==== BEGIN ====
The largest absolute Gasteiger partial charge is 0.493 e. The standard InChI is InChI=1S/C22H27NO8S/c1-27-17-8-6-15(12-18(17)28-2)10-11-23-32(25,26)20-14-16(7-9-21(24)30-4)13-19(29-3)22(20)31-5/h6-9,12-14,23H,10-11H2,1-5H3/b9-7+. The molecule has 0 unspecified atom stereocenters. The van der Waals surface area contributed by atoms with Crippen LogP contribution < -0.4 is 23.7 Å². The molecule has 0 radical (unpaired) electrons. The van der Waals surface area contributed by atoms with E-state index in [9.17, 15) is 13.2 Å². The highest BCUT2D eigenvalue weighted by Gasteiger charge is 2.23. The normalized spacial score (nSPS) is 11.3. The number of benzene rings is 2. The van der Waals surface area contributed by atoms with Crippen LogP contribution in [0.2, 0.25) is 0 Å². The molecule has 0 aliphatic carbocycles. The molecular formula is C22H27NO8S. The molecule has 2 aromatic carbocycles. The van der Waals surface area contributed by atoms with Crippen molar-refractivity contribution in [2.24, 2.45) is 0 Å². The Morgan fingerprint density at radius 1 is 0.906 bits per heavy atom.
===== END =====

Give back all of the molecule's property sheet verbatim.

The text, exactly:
The largest absolute Gasteiger partial charge is 0.493 e. The standard InChI is InChI=1S/C22H27NO8S/c1-27-17-8-6-15(12-18(17)28-2)10-11-23-32(25,26)20-14-16(7-9-21(24)30-4)13-19(29-3)22(20)31-5/h6-9,12-14,23H,10-11H2,1-5H3/b9-7+. The molecule has 0 unspecified atom stereocenters. The van der Waals surface area contributed by atoms with Crippen LogP contribution < -0.4 is 23.7 Å². The molecule has 0 radical (unpaired) electrons. The van der Waals surface area contributed by atoms with E-state index in [9.17, 15) is 13.2 Å². The highest BCUT2D eigenvalue weighted by Gasteiger charge is 2.23. The normalized spacial score (nSPS) is 11.3. The number of benzene rings is 2. The van der Waals surface area contributed by atoms with Crippen LogP contribution in [0.2, 0.25) is 0 Å². The molecule has 0 aliphatic carbocycles. The molecular formula is C22H27NO8S. The molecule has 2 aromatic carbocycles. The van der Waals surface area contributed by atoms with Crippen molar-refractivity contribution in [2.24, 2.45) is 0 Å². The Morgan fingerprint density at radius 1 is 0.906 bits per heavy atom.